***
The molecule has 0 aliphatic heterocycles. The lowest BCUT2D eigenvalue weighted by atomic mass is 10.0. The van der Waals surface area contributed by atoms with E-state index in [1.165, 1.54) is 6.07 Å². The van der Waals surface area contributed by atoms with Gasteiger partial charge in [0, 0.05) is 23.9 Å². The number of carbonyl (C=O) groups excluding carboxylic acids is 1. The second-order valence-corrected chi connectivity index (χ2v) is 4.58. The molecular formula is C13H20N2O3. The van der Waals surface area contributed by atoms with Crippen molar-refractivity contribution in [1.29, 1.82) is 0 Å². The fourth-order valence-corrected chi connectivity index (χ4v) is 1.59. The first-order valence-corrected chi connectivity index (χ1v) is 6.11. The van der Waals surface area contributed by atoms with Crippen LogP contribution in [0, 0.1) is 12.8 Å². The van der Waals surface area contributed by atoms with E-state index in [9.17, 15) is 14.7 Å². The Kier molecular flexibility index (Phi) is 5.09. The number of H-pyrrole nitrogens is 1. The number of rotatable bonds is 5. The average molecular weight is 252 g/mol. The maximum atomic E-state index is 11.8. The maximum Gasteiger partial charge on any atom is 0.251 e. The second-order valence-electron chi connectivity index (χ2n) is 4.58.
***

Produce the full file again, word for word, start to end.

The molecule has 0 aliphatic heterocycles. The lowest BCUT2D eigenvalue weighted by atomic mass is 10.0. The van der Waals surface area contributed by atoms with E-state index in [1.165, 1.54) is 6.07 Å². The van der Waals surface area contributed by atoms with Gasteiger partial charge in [0, 0.05) is 23.9 Å². The number of carbonyl (C=O) groups excluding carboxylic acids is 1. The second-order valence-corrected chi connectivity index (χ2v) is 4.58. The molecular formula is C13H20N2O3. The van der Waals surface area contributed by atoms with Crippen molar-refractivity contribution in [1.29, 1.82) is 0 Å². The fourth-order valence-corrected chi connectivity index (χ4v) is 1.59. The first-order valence-corrected chi connectivity index (χ1v) is 6.11. The van der Waals surface area contributed by atoms with Crippen LogP contribution in [0, 0.1) is 12.8 Å². The van der Waals surface area contributed by atoms with E-state index in [9.17, 15) is 14.7 Å². The Kier molecular flexibility index (Phi) is 5.09. The number of H-pyrrole nitrogens is 1. The number of rotatable bonds is 5. The average molecular weight is 252 g/mol. The maximum atomic E-state index is 11.8. The maximum Gasteiger partial charge on any atom is 0.251 e. The second-order valence-electron chi connectivity index (χ2n) is 4.58.